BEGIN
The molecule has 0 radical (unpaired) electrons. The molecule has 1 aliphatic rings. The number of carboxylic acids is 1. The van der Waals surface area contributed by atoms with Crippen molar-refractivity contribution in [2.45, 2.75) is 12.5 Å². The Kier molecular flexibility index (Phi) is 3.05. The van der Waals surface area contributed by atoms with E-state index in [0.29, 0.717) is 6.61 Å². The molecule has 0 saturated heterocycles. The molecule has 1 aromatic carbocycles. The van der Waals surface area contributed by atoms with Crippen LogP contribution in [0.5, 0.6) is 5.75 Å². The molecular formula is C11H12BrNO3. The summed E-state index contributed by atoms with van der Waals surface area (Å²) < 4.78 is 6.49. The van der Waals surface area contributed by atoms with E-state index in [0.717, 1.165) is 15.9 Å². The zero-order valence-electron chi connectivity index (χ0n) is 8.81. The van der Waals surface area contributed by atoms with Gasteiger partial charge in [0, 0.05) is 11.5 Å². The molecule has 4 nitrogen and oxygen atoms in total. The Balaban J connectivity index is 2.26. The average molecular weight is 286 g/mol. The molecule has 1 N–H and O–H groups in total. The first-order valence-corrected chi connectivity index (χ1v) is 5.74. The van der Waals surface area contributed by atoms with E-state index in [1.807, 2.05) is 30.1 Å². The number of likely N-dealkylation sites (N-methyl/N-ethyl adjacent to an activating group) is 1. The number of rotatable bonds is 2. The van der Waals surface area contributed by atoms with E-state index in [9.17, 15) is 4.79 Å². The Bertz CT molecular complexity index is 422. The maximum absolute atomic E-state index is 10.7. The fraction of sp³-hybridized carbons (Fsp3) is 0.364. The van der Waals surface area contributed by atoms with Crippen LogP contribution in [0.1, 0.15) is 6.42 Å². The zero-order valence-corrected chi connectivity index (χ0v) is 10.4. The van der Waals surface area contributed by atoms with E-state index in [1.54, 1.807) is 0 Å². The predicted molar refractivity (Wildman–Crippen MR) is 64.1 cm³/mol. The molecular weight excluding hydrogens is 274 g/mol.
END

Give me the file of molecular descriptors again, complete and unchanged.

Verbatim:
The molecule has 0 radical (unpaired) electrons. The molecule has 1 aliphatic rings. The number of carboxylic acids is 1. The van der Waals surface area contributed by atoms with Crippen molar-refractivity contribution in [2.45, 2.75) is 12.5 Å². The Kier molecular flexibility index (Phi) is 3.05. The van der Waals surface area contributed by atoms with E-state index in [0.29, 0.717) is 6.61 Å². The molecule has 0 saturated heterocycles. The molecule has 1 aromatic carbocycles. The van der Waals surface area contributed by atoms with Crippen LogP contribution in [0.5, 0.6) is 5.75 Å². The molecular formula is C11H12BrNO3. The summed E-state index contributed by atoms with van der Waals surface area (Å²) < 4.78 is 6.49. The van der Waals surface area contributed by atoms with E-state index in [0.717, 1.165) is 15.9 Å². The zero-order valence-electron chi connectivity index (χ0n) is 8.81. The van der Waals surface area contributed by atoms with Gasteiger partial charge in [0, 0.05) is 11.5 Å². The molecule has 4 nitrogen and oxygen atoms in total. The Balaban J connectivity index is 2.26. The average molecular weight is 286 g/mol. The molecule has 1 N–H and O–H groups in total. The first-order valence-corrected chi connectivity index (χ1v) is 5.74. The van der Waals surface area contributed by atoms with E-state index in [1.807, 2.05) is 30.1 Å². The number of likely N-dealkylation sites (N-methyl/N-ethyl adjacent to an activating group) is 1. The number of rotatable bonds is 2. The van der Waals surface area contributed by atoms with E-state index in [9.17, 15) is 4.79 Å². The Bertz CT molecular complexity index is 422. The maximum absolute atomic E-state index is 10.7. The fraction of sp³-hybridized carbons (Fsp3) is 0.364. The van der Waals surface area contributed by atoms with Crippen LogP contribution in [0.1, 0.15) is 6.42 Å². The zero-order valence-corrected chi connectivity index (χ0v) is 10.4. The van der Waals surface area contributed by atoms with E-state index in [1.54, 1.807) is 0 Å². The predicted molar refractivity (Wildman–Crippen MR) is 64.1 cm³/mol. The molecular weight excluding hydrogens is 274 g/mol.